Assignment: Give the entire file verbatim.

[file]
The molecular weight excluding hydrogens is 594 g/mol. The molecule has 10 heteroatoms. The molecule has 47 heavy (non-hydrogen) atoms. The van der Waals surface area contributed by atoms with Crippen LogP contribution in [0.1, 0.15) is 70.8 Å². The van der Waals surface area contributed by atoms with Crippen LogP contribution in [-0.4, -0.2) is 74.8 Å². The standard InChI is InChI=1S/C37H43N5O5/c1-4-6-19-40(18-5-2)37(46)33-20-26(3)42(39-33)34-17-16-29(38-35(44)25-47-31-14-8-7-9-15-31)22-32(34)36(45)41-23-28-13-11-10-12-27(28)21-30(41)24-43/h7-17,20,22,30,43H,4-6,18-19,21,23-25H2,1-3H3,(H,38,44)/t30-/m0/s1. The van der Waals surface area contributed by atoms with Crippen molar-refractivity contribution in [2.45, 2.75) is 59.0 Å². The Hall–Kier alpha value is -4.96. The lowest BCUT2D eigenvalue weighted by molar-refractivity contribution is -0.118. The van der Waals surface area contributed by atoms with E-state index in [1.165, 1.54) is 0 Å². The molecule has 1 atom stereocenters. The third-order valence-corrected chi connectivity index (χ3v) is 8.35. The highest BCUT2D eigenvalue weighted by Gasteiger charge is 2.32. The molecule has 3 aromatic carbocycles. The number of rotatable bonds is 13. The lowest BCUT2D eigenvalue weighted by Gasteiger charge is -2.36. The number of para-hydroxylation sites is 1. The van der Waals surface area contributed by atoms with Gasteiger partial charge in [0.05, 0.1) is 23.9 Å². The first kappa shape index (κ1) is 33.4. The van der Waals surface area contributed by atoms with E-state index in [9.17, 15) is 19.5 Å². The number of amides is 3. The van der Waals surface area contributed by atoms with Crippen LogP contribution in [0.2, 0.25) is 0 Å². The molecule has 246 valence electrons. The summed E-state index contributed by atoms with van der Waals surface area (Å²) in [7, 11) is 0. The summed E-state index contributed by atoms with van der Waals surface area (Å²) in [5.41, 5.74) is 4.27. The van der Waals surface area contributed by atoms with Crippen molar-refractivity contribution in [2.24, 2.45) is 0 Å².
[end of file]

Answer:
The molecular weight excluding hydrogens is 594 g/mol. The molecule has 10 heteroatoms. The molecule has 47 heavy (non-hydrogen) atoms. The van der Waals surface area contributed by atoms with Crippen LogP contribution in [0.1, 0.15) is 70.8 Å². The van der Waals surface area contributed by atoms with Crippen LogP contribution in [-0.4, -0.2) is 74.8 Å². The standard InChI is InChI=1S/C37H43N5O5/c1-4-6-19-40(18-5-2)37(46)33-20-26(3)42(39-33)34-17-16-29(38-35(44)25-47-31-14-8-7-9-15-31)22-32(34)36(45)41-23-28-13-11-10-12-27(28)21-30(41)24-43/h7-17,20,22,30,43H,4-6,18-19,21,23-25H2,1-3H3,(H,38,44)/t30-/m0/s1. The van der Waals surface area contributed by atoms with Crippen molar-refractivity contribution in [2.45, 2.75) is 59.0 Å². The Hall–Kier alpha value is -4.96. The lowest BCUT2D eigenvalue weighted by molar-refractivity contribution is -0.118. The van der Waals surface area contributed by atoms with E-state index in [1.165, 1.54) is 0 Å². The molecule has 1 atom stereocenters. The third-order valence-corrected chi connectivity index (χ3v) is 8.35. The highest BCUT2D eigenvalue weighted by Gasteiger charge is 2.32. The molecule has 3 aromatic carbocycles. The number of rotatable bonds is 13. The lowest BCUT2D eigenvalue weighted by Gasteiger charge is -2.36. The number of para-hydroxylation sites is 1. The van der Waals surface area contributed by atoms with Gasteiger partial charge in [0.05, 0.1) is 23.9 Å². The first kappa shape index (κ1) is 33.4. The van der Waals surface area contributed by atoms with E-state index in [9.17, 15) is 19.5 Å². The number of amides is 3. The van der Waals surface area contributed by atoms with Crippen LogP contribution in [0.2, 0.25) is 0 Å². The molecule has 246 valence electrons. The summed E-state index contributed by atoms with van der Waals surface area (Å²) in [7, 11) is 0. The summed E-state index contributed by atoms with van der Waals surface area (Å²) in [5.41, 5.74) is 4.27. The van der Waals surface area contributed by atoms with Crippen molar-refractivity contribution in [2.24, 2.45) is 0 Å².